Meantime, there’s another line of dominoes toppling. You can flip a coin and decide if it is midsummer or midwinter, but either way, the lack of energy to heat or cool dwellings means that people in poor health are suffering, and those who can get to hospitals are finding little solace or assistance there. There’s a growing healthcare crisis, not yet affecting normal healthy people, but starting to become an issue. People injured in the rioting are finding it harder to get medical care, and the general restlessness of the ‘normal’ and law-abiding citizenry is growing. Their initial passive complacent ‘the government will save us’ attitude is being replaced with annoyed outrage – ‘why isn’t the government saving me?’.
The ‘government’ can’t save its citizens, because government employees are suffering the same problems themselves, and are also having to choose between protecting themselves and their family by abandoning their government related duties, or leaving their families unprotected in an increasingly hostile environment and risking their lives attempting to control an uncontrollable wave of civil disorder.
The ones who do honorably report for duty find themselves undermanned with insufficient colleagues to do anything, and find themselves confronted with no support from other government sources and resources, and quickly decide the situation is hopeless and if everyone else is abandoning their jobs, they should do the same.
Anarchy takes over from order. But even as anarchy seems to be ruling supreme, a new guiding principle becomes more and more apparent – the growing need to ensure one’s personal immediate survival. The need for shelter, water and food.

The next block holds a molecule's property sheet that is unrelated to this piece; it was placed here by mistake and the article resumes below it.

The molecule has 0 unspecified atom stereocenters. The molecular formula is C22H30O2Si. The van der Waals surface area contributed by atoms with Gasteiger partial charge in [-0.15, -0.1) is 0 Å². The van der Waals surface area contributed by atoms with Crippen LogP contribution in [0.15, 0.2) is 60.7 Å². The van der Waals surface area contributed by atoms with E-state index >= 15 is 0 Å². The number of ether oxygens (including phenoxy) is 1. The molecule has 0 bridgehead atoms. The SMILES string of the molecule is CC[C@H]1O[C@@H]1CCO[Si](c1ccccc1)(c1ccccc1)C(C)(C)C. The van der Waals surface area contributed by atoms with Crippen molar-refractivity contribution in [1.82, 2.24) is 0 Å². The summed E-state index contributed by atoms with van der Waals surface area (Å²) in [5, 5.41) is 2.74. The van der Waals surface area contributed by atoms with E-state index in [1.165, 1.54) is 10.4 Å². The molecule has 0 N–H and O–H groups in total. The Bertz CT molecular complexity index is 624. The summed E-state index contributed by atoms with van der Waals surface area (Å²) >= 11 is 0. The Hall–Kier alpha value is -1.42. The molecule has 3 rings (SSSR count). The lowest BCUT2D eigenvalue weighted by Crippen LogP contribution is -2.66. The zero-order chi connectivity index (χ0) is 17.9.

Apartment dwellers are moving out of their apartments – who wants to live on the 10th or 20th floor of a building with no elevators operating and no water? Others are being forced out by fires. Still others are abandoning their homes due to safety concerns or the need to find food. Where do all these people go and what do they do?
How long will it be before begging in the streets for help, shelter, water and food becomes demanding in the streets? How long before people start taking not just goods from stores, but life’s essentials from other people, and by force?
Time for a new line of dominoes to start falling over. The infrastructure repair workers – people who had been trying to restore power in whatever limited amount possible – start abandoning their jobs. They too have no water or food, and their families are being threatened just as much as anyone else’s.
And another line of dominoes now starts falling over too. What a few people had first started doing has become now a city-wide exodus – people are abandoning their city, fleeing to the suburbs and then on beyond, looking for refuge and safety from the civil disorder, and looking for shelter, water and food.
What Happens Next?
Sorry, all the dominoes have now fallen over. Society has been destroyed. The people tasked with protecting and defending society have fled their posts, and (this is the real kicker) the people tasked with restoring society’s services have also fled their posts, too. The city dwellers are fleeing their cities – but where will they go? Who will support them and how? Lots of questions, none of which come with good answers.